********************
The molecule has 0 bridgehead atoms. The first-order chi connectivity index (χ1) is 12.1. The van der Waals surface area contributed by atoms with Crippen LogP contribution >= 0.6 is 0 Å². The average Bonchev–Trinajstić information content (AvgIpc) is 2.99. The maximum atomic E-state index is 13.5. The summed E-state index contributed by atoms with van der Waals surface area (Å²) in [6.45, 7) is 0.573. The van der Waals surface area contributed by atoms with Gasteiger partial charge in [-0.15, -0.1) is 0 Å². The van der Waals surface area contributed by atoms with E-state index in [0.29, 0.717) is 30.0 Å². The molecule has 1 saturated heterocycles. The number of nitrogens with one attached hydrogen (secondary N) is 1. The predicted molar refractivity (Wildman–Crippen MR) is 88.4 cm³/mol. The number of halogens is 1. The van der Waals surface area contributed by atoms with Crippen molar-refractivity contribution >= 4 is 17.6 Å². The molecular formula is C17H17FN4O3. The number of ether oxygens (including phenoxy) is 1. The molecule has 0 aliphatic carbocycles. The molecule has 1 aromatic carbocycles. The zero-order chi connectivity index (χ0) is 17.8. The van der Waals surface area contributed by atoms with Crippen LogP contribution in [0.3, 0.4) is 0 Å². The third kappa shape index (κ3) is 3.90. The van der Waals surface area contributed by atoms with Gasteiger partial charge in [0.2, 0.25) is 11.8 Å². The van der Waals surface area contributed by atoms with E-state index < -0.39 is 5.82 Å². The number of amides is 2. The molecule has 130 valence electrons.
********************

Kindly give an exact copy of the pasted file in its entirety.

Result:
The molecule has 0 bridgehead atoms. The first-order chi connectivity index (χ1) is 12.1. The van der Waals surface area contributed by atoms with Crippen LogP contribution >= 0.6 is 0 Å². The average Bonchev–Trinajstić information content (AvgIpc) is 2.99. The maximum atomic E-state index is 13.5. The summed E-state index contributed by atoms with van der Waals surface area (Å²) in [6.45, 7) is 0.573. The van der Waals surface area contributed by atoms with Gasteiger partial charge in [-0.15, -0.1) is 0 Å². The van der Waals surface area contributed by atoms with E-state index in [0.29, 0.717) is 30.0 Å². The molecule has 1 saturated heterocycles. The number of nitrogens with one attached hydrogen (secondary N) is 1. The predicted molar refractivity (Wildman–Crippen MR) is 88.4 cm³/mol. The number of halogens is 1. The van der Waals surface area contributed by atoms with Crippen molar-refractivity contribution >= 4 is 17.6 Å². The molecular formula is C17H17FN4O3. The number of ether oxygens (including phenoxy) is 1. The molecule has 0 aliphatic carbocycles. The molecule has 1 aromatic carbocycles. The zero-order chi connectivity index (χ0) is 17.8. The van der Waals surface area contributed by atoms with Crippen LogP contribution in [0.3, 0.4) is 0 Å². The third kappa shape index (κ3) is 3.90. The van der Waals surface area contributed by atoms with Gasteiger partial charge in [0.2, 0.25) is 11.8 Å². The van der Waals surface area contributed by atoms with E-state index < -0.39 is 5.82 Å². The number of amides is 2. The molecule has 130 valence electrons.